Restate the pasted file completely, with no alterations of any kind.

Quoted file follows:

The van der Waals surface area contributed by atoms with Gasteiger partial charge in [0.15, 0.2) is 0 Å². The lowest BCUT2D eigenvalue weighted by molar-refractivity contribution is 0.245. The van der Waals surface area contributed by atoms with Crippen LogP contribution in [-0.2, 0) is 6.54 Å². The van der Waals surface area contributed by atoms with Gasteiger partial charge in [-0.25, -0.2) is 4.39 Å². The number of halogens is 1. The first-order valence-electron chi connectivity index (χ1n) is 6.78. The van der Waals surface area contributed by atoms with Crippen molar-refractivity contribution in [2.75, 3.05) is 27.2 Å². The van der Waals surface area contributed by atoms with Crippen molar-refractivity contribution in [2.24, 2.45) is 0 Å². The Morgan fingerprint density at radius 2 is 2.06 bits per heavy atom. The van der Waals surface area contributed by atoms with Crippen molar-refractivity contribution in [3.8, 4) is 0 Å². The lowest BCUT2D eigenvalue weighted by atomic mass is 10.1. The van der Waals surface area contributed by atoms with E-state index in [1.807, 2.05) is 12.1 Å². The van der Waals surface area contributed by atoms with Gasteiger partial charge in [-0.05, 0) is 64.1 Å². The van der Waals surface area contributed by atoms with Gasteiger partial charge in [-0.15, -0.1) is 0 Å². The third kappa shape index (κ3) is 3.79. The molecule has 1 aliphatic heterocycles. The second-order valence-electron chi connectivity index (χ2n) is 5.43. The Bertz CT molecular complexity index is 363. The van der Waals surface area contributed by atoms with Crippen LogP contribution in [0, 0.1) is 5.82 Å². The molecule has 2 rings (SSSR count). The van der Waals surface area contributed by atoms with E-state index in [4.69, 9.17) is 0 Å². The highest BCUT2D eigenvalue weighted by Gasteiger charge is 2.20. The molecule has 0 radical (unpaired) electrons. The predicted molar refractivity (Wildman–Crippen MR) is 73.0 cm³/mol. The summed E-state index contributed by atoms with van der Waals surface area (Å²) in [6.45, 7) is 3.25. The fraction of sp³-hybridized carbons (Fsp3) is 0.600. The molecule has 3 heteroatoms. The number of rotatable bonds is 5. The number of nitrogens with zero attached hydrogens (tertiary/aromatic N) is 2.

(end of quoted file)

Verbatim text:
The van der Waals surface area contributed by atoms with Gasteiger partial charge in [0.15, 0.2) is 0 Å². The lowest BCUT2D eigenvalue weighted by molar-refractivity contribution is 0.245. The van der Waals surface area contributed by atoms with Crippen LogP contribution in [-0.2, 0) is 6.54 Å². The van der Waals surface area contributed by atoms with Gasteiger partial charge in [-0.25, -0.2) is 4.39 Å². The number of halogens is 1. The first-order valence-electron chi connectivity index (χ1n) is 6.78. The van der Waals surface area contributed by atoms with Crippen molar-refractivity contribution in [2.75, 3.05) is 27.2 Å². The van der Waals surface area contributed by atoms with Crippen molar-refractivity contribution in [2.24, 2.45) is 0 Å². The Morgan fingerprint density at radius 2 is 2.06 bits per heavy atom. The van der Waals surface area contributed by atoms with Crippen molar-refractivity contribution in [3.8, 4) is 0 Å². The lowest BCUT2D eigenvalue weighted by atomic mass is 10.1. The van der Waals surface area contributed by atoms with E-state index in [1.807, 2.05) is 12.1 Å². The van der Waals surface area contributed by atoms with Gasteiger partial charge in [-0.05, 0) is 64.1 Å². The van der Waals surface area contributed by atoms with Gasteiger partial charge in [-0.15, -0.1) is 0 Å². The third kappa shape index (κ3) is 3.79. The molecule has 1 aliphatic heterocycles. The second-order valence-electron chi connectivity index (χ2n) is 5.43. The Bertz CT molecular complexity index is 363. The van der Waals surface area contributed by atoms with Crippen LogP contribution in [0, 0.1) is 5.82 Å². The molecule has 2 rings (SSSR count). The van der Waals surface area contributed by atoms with E-state index in [4.69, 9.17) is 0 Å². The highest BCUT2D eigenvalue weighted by Gasteiger charge is 2.20. The molecule has 0 radical (unpaired) electrons. The predicted molar refractivity (Wildman–Crippen MR) is 73.0 cm³/mol. The summed E-state index contributed by atoms with van der Waals surface area (Å²) in [6.45, 7) is 3.25. The fraction of sp³-hybridized carbons (Fsp3) is 0.600. The molecule has 3 heteroatoms. The number of rotatable bonds is 5. The number of nitrogens with zero attached hydrogens (tertiary/aromatic N) is 2.